Now one of the criminals hanging there reviled Jesus, saying, “Are you not the Christ? Save yourself and us." The other, however, rebuking him, said in reply, “Have you no fear of God, for you are subject to the same condemnation? And indeed, we have been condemned justly, for the sentence we received corresponds to our crimes, but this man has done nothing criminal." Then he said, “Jesus, remember me when you come into your kingdom." He replied to him, “Amen, I say to you, today you will be with me in Paradise."

On this last Sunday of the liturgical year, the church celebrates the feast of Christ the King, which allows us to recognize and honor Christ as ruler of all. The feast fixes Christ’s messianic kingship squarely in the mystery of the cross. Our salvation is won by having our king die a horrible, ignominious death, betrayed by his friends and the people he came to save. Such is the ultimate price one pays in His sacrifice as king and servant of all.

The first reading recalls a foundational event in the life of the chosen people: the act of anointing David as King of Israel. David was Israel’s first true king, and a towering figure in her religious and political history. His selection by God through the prophet Samuel before he had done a single great deed was attested to in the Old Testament. In the letter to the Colossians, St. Paul urges them to give thanks to God for having brought them into the kingdom of his “beloved Son.” All things in heaven and earth are reigned over and reconciled in the person of Christ. The Gospel reading from Luke invites us to see that Christ is the king who cannot be overcome by the world, by sin or by death. His reign from the wood of the cross indeed brings salvation to the outcast and the sinner Christ the King is the icon of God – an icon that reflects God’s Kingship. He enjoys a cosmic and eternal reign. Yet he is also the saving, crucified Messiah, who reaches out to sinners even as he is dying on the cross. Is he a King or a prisoner? The Son of God or a mere human?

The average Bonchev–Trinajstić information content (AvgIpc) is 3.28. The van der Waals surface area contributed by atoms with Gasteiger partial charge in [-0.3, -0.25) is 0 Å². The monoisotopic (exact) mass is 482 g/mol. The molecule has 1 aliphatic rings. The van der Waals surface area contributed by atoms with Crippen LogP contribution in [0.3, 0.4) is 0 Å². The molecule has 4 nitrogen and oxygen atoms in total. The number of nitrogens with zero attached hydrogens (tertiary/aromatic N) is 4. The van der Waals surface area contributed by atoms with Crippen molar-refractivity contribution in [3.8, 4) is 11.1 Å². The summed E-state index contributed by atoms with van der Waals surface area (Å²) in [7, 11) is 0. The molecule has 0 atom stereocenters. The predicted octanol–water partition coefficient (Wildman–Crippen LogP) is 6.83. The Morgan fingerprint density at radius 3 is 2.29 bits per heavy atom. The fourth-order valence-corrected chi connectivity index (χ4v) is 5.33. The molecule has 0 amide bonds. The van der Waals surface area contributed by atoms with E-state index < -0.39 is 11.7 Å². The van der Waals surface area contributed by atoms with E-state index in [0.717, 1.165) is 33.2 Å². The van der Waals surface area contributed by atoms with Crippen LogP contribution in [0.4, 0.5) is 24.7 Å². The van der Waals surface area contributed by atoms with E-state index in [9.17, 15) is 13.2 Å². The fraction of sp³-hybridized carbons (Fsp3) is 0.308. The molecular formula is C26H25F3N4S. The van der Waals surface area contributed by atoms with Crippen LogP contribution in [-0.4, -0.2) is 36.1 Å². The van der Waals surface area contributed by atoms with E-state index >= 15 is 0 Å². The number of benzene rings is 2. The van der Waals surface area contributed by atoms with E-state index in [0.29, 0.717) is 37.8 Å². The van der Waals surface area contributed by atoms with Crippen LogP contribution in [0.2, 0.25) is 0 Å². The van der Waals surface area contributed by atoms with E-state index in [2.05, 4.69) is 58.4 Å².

The vision of Christ the King which is presented in the gospel text for this Sunday seems inconsistent with all our worldly notions of what a king or ruler should be. He is not seated in majesty and comfort upon a throne. In fact, we are presented with a scene of violence and murder, which is transformed from evil to good by the magnificent power of God through His grace and the work of Christ for the salvation of the world. Catholic teaching asserts that Christ’s kingship extends over all of human history and that he reigns above every earthly power and principality. Lord Jesus also reigns supreme over the Church, which is Christ’s body, with Christ as her head. Christ the King acts to save us and raise us up, recreating us by the power of his sacrificial love. In that power and love, he claims us for his own and offers us as a holy people to God, his heavenly Father.

The feast of Christ the King clearly celebrates that heaven and earth are one in Christ. In Christ`s kingdom, sinners and outcasts become saints. Here, boundaries no longer exist and all are united under the kingship of Jesus Christ, a king who was willing to suffer, die and rise for us in his work of eternal salvation.

Have we ever felt profoundly the spirit of His sacrificial love? Will we receive the Holy Eucharist, His Body, with a deep sense of thanksgiving and gratitude?

“This is my body, which will be given up for you."

Thanks be to God!

This material is adapted from the Foundations in Faith – Catechist Catechumenate Manual with the permission of the copyright holder, RCL Benziger, LLC.


FLL Editorial Team